Home Columns Mexico is a Human Rights disaster under Lopez Obrador (Opinion)

Mexico is a Human Rights disaster under Lopez Obrador (Opinion)

by Yucatan Times
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Mexico’s President Andres Manuel Lopez Obrador has been battling negative media coverage about his administration’s track record on human rights. Reporters Without Borders ranks Mexico as the most dangerous country in the world for journalists.

The NGO Global Witness currently ranks Mexico as the most dangerous country in the world for environmental activists. Most killings of journalists and environmental activists in Mexico are never properly investigated. Lopez Obrador has, however, promised a swift and effective investigation into the high-profile disappearance of 43 students in 2014, an event that occurred during the presidency of his predecessor, Enrique Peña Nieto. 

The New York Times recently published an article criticizing Lopez Obrador’s management of the investigation, alleging that political pressure for a quick resolution was putting the validity of the investigation in jeopardy. Lopez Obrador’s response was predictable. Mirroring Donald Trump’s rhetoric and attitude, he lashed out at The New York Times. “It’s an article that came out in The New York Times. And, you already know what we think of these media outlets, right? Very famous, but also unethical and tied to political and business interest groups.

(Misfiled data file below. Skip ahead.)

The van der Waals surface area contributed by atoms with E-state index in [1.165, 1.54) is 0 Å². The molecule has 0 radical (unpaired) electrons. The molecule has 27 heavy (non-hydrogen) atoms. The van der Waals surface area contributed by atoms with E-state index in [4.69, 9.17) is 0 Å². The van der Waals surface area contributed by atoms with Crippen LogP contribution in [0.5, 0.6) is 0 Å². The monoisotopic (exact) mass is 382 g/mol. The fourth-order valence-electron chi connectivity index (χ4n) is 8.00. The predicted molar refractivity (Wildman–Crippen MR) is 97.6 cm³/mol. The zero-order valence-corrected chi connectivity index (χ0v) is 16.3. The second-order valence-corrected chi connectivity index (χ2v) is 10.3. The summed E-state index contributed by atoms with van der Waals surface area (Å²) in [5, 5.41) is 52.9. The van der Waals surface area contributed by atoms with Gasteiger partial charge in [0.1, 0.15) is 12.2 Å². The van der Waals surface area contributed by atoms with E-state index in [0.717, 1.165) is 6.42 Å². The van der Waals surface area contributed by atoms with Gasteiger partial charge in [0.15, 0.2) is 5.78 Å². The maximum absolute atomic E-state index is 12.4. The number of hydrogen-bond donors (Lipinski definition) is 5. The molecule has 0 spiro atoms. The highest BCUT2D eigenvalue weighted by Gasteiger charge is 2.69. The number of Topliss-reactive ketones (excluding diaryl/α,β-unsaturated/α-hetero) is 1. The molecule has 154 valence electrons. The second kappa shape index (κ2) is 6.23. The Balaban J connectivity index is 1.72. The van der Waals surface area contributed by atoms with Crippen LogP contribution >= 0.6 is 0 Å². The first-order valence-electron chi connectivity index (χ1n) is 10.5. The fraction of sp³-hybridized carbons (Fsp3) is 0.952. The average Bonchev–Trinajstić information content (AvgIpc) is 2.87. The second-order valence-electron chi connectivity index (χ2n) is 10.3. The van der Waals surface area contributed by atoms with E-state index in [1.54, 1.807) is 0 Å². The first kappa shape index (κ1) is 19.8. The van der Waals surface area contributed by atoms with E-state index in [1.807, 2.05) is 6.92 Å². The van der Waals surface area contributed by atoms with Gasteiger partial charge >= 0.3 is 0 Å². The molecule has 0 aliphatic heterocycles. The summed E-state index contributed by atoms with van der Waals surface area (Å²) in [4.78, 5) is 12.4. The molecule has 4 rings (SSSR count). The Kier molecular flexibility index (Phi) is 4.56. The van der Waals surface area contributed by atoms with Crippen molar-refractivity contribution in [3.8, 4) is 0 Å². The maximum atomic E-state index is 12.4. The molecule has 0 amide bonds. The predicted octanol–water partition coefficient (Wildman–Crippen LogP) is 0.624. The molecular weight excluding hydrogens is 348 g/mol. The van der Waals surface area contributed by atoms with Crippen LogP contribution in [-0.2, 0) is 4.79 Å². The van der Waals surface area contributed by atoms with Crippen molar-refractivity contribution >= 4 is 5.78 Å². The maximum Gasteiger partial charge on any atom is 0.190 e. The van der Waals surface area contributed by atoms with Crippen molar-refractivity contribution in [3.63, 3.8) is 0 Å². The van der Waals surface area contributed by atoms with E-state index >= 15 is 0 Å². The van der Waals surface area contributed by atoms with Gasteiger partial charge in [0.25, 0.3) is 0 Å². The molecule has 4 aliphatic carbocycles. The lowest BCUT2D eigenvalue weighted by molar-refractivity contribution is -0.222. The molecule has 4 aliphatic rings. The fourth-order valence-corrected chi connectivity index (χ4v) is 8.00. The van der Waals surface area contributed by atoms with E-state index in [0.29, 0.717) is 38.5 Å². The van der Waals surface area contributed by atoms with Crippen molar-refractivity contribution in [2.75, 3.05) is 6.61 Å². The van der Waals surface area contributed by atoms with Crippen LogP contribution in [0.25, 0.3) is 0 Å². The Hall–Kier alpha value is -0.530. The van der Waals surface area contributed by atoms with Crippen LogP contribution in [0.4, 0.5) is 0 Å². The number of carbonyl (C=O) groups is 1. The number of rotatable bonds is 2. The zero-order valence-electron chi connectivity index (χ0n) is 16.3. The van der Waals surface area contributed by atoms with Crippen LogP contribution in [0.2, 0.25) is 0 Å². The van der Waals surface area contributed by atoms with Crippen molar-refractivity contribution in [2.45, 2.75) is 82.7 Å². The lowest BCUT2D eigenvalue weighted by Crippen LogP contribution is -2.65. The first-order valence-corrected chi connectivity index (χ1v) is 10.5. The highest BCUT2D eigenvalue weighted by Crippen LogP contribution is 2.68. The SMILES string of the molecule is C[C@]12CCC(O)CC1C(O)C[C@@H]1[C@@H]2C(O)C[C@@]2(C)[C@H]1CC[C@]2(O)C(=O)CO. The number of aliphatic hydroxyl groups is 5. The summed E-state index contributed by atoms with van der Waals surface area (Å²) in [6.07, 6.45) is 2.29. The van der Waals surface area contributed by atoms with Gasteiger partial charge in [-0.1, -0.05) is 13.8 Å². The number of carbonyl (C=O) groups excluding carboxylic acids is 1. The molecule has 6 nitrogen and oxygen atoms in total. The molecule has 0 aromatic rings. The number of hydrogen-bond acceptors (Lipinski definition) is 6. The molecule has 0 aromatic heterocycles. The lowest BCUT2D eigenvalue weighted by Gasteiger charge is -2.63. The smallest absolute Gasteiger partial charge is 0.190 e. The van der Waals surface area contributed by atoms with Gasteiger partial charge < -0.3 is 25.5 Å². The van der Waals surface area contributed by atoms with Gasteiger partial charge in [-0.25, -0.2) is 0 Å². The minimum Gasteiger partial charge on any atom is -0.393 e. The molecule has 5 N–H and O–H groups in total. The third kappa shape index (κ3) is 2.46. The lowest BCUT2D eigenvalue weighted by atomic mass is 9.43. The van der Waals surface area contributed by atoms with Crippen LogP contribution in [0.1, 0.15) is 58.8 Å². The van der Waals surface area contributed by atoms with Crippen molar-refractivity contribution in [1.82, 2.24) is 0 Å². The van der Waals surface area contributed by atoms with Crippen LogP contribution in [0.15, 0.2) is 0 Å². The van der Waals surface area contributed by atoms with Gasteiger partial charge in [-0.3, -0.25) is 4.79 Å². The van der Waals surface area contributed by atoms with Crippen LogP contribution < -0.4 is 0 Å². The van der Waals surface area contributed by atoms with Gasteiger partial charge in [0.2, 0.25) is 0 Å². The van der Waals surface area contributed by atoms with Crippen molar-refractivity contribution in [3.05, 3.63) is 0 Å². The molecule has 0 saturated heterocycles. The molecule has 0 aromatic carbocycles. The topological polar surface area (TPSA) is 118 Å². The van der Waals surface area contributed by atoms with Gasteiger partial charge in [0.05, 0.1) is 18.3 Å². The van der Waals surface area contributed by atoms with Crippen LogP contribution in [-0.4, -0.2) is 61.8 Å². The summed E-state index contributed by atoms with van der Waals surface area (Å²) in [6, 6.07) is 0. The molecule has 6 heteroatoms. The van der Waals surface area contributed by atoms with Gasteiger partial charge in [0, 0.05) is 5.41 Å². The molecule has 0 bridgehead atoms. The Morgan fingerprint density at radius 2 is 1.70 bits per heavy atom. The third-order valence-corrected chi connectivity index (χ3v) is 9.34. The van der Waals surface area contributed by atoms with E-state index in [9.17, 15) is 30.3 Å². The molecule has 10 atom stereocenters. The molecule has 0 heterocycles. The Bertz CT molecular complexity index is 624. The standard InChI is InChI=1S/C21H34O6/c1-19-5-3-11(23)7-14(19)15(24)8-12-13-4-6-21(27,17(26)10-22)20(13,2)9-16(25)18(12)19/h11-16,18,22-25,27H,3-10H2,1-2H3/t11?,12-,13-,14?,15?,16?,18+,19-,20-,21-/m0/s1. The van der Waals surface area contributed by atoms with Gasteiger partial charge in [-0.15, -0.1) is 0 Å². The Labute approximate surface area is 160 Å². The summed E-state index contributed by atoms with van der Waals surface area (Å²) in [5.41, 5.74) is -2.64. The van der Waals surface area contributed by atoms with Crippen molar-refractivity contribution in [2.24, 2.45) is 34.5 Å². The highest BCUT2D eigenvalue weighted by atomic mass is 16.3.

Imagine, The New York Times is involved in this, helping torturers. What kind of journalism is that? It’s journalism for power. Just articles like this, to protect interest [groups],” he said. Lopez Obrador’s harsh words for The New York Times fit a familiar pattern where he labels all of his critics including feminists, environmental activists, journalists, and NGOs as “conservatives.” 

He has also accused the people behind the cancelation of his friend Donald Trump’s Twitter account of being “conservatives,” too. Lopez Obrador’s authoritarian intolerance for democratic discourse is worrisome especially considering the close ties he is cementing to Mexico’s military. In order to discuss the current political dynamic in Mexico, I reached out to Tyler Mattiace, a Mexico Researcher at Human Rights Watch.


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